TUCSON, Ariz. — A martial arts facility has been fighting its way through the pandemic with help from the city of Tucson.
It's one of the non-essential businesses that had to shutdown back in March and again at the end of June.
Joey and Nicole Rivera own APEX Mixed Martial Arts.
The couple said they felt relieved when the doors had opened again because it's their only means of income.
Both took a huge financial hit during the first shutdown.
Business, primarily memberships, dropped nearly in half when they closed the first time.
"They want to go into our boxing ring and our cage and our mats and hit our bags and so you know we obviously had some losses," Owner Nicole Rivera said.
That loss of income meant the Rivera's could only keep a few instructors.
"Before that we had a good handful," Rivera said. "Maybe 10 different people teaching classes."
After brainstorming for two weeks, the Riveras decided to enter a different ring — a virtual one — to survive.
Nicole is running online classes.
Not knowing when the shutdown would end, Nicole reached out to the city after getting nowhere with the federal PPP loans on her own.
Staff told her about the Tucson Resiliency Fund.
APEX Mixed Martial Arts is one of the businesses that received the first round of the $1,000,000 in zero interest loans.
22 loans were issued. The average amount of each loan was about $14,500.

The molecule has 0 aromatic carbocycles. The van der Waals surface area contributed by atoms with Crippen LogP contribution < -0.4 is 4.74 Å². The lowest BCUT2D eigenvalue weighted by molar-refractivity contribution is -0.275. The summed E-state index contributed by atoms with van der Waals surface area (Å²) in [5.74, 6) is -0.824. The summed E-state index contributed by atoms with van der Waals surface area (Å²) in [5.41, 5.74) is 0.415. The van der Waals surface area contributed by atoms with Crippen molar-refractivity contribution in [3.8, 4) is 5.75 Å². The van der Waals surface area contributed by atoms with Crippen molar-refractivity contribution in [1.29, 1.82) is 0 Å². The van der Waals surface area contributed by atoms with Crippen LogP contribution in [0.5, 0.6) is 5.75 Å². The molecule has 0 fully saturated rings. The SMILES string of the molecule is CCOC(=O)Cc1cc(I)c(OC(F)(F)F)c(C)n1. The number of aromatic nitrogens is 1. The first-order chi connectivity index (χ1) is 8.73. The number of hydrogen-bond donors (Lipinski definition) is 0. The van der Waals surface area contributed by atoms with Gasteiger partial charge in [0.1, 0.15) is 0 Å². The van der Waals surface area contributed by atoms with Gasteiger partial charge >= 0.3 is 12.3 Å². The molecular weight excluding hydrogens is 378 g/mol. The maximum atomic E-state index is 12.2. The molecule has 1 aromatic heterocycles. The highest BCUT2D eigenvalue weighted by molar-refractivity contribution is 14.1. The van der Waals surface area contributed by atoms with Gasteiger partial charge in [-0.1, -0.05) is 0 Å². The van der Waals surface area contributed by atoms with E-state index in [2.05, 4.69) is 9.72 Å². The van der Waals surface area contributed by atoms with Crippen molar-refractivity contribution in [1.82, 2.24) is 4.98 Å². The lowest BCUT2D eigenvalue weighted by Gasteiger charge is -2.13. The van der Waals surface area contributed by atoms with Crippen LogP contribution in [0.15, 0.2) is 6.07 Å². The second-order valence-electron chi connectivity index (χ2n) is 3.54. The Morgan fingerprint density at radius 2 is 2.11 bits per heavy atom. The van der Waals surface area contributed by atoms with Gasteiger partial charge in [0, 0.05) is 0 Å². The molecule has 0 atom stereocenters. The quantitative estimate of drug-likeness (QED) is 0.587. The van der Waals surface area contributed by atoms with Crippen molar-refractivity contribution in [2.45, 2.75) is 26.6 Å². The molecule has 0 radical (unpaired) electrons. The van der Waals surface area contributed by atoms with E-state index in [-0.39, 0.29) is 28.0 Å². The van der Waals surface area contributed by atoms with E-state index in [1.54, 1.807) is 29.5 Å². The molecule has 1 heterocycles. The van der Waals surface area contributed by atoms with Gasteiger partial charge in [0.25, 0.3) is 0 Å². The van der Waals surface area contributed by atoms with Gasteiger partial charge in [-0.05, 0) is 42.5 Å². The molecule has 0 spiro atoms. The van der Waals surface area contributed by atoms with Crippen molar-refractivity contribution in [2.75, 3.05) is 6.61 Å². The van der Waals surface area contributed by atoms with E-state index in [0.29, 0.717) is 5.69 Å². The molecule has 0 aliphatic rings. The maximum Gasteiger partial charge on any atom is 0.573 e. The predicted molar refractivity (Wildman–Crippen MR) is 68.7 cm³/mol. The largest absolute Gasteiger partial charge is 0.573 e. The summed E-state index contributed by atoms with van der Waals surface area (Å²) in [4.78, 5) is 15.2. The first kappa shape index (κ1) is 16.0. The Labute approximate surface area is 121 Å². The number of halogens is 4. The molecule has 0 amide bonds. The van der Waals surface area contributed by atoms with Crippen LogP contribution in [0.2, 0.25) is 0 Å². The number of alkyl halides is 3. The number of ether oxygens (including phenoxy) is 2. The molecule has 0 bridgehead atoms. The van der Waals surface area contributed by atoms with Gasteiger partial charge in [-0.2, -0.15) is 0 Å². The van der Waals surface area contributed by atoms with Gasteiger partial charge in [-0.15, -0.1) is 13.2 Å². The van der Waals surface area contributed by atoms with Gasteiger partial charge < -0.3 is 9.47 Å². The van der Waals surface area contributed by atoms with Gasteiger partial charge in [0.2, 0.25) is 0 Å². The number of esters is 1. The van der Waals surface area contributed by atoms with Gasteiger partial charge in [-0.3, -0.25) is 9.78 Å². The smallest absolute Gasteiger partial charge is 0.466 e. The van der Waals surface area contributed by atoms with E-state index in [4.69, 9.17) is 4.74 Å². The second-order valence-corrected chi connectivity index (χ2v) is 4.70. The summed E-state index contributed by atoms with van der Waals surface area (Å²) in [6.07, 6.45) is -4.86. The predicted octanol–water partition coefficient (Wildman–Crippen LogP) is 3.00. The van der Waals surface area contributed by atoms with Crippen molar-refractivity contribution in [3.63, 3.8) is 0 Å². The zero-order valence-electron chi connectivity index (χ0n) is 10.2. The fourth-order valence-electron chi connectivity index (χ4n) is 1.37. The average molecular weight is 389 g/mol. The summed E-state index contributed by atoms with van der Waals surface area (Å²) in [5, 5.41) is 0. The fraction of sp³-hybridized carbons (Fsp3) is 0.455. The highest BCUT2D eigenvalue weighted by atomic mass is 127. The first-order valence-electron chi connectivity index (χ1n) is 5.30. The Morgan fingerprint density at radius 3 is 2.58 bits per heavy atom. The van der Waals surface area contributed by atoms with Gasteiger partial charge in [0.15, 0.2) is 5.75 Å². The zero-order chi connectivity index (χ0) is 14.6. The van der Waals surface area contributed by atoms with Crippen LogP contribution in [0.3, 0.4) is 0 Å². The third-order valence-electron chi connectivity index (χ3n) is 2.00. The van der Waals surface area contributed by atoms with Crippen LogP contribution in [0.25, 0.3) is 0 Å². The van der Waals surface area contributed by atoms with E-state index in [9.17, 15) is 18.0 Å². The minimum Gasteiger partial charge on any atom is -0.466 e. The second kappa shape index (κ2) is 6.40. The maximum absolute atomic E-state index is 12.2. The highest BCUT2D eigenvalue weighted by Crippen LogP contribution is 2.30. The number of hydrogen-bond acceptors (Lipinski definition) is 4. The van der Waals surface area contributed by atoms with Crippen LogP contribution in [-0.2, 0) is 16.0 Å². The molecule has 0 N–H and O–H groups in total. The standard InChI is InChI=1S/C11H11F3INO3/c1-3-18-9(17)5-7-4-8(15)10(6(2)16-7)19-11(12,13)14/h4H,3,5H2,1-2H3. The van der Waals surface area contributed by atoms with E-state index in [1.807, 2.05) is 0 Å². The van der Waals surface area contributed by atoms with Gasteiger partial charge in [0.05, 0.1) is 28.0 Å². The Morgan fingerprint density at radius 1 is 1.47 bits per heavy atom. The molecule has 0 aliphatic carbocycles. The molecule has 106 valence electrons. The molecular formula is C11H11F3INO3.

Nicole says the process took about a week.
"So when I emailed him to check up on the status of the loan, I didn't realize that the money had already transferred into my account," Rivera said. "So it was definitely enough to carry us through."
City records show APEX Mixed Martial Arts received nearly $21,000.
Nicole says keeping up with the facility's rent and paying staff has been the priority.
"Getting our head above water a little bit so we can start rebuilding everything," Rivera said.
But the Riveras are back to sweating it out. Their facility doors are suddenly shut, once again, for at least a month after the recent surge in COVID-19 cases.
"We were starting to see a comeback and this really is disappointing to see," Rivera said. "We can't continue to try to recover."
The Riveras have now added outdoor classes to the mix to help maintain their membership counts.
That is allowed under the Governor's order but the Riveras say it's not nearly enough to keep their business afloat.
"It's a real reality if they close our business for half a year we would definitely need some help in some way," Rivera said.
An extension to the Paycheck Protection Program to August 8th is sitting on President Trump's desk, but as it stands now, no business can reapply.
Florida Senator Marco Rubio tweeted "the vast majority of Small business that wanted to benefit from the program have already used it. What we really need to pass very soon is targeted help for those who need a second round of aid."
KGUN 9 reached out the City of Tucson to find out whether the Riveras can reapply for the Resiliency Funds.
They responded: "It's currently not clearly addressed in the Mayor and Council approved criteria, so we we will address it and provide clarity."
The Riveras say they'll continue to fight as hard as they can to save their business.